Food at 12:30 pm. Discussion begins at 12:45 pm. Everyone invited.
The difficulty of making changes to the internet architecture has spawned widespread interest in large-scale, “virtualized” testbeds as a place to deploy new services. Despite the excitement, uncertainty surrounds the question of how technologies can bridge the gap from testbed to global availability. It is recognized that no amount of validation will spur today’s ISPs to make architectural changes, so if new services are to reach a widespread audience, the testbed itself must provide that reach. This suggests two questions: First, would today’s network providers (or a new set of providers) ever support a virtualized architecture on a global scale? Second, even if they did, would such a network, spanning a great many domains, support the adoption of new services or upgrades to the infrastructure?
In this talk, I will argue that the answers to these questions depend critically on how money flows to network and service providers. A novel economic theory, rooted in the classic model of Cournot competition, allows us to compare market types with regard to service innovation and network upgrade. According to this analysis, there is a danger that a virtualized testbed inherits the market structure prevalent in the internet architecture, causing investment levels to remain poor. On the other hand, alternate market designs can dramatically improve incentives to invest in services, and even in network upgrades, but may encounter resistance from network providers who are likely to see reduced profits. I will discuss how these alternate market types may be implemented.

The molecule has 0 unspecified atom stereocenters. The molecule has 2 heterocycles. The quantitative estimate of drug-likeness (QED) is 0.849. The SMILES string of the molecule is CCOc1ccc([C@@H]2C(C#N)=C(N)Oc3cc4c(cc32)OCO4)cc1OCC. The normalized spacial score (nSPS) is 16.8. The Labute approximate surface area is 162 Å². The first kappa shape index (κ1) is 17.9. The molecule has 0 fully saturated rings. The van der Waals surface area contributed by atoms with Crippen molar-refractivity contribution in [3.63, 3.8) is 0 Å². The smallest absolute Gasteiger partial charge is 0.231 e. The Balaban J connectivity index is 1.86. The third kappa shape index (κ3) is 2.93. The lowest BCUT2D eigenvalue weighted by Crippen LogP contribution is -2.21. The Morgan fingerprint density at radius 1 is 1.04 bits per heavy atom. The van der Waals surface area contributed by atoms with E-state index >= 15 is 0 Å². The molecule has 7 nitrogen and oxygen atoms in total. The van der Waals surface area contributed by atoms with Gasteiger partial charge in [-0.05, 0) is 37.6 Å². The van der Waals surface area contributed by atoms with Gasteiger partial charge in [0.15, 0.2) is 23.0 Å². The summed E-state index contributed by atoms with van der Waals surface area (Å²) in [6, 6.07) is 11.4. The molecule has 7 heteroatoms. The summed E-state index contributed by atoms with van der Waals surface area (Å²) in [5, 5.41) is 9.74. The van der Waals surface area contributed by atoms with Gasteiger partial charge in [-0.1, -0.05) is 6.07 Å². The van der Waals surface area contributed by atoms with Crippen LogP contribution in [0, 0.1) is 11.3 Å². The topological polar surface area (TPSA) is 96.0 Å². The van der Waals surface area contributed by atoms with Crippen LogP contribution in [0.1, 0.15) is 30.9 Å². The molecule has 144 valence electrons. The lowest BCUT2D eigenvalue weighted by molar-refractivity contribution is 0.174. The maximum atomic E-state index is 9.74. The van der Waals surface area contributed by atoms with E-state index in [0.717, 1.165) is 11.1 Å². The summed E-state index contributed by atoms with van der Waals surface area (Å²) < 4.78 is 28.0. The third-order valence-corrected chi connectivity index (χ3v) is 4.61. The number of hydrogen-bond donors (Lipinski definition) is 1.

Paul Laskowski earned his doctorate at the UC Berkeley School of Information, where he studies the dynamic properties of networks, especially factors that influence the deployment of new technologies. A Pamela Samuelson Fellow, Paul holds a bachelor’s degree in applied mathematics from Harvard University. He has worked as a software developer and served on the founding board of a national gymnastics organization.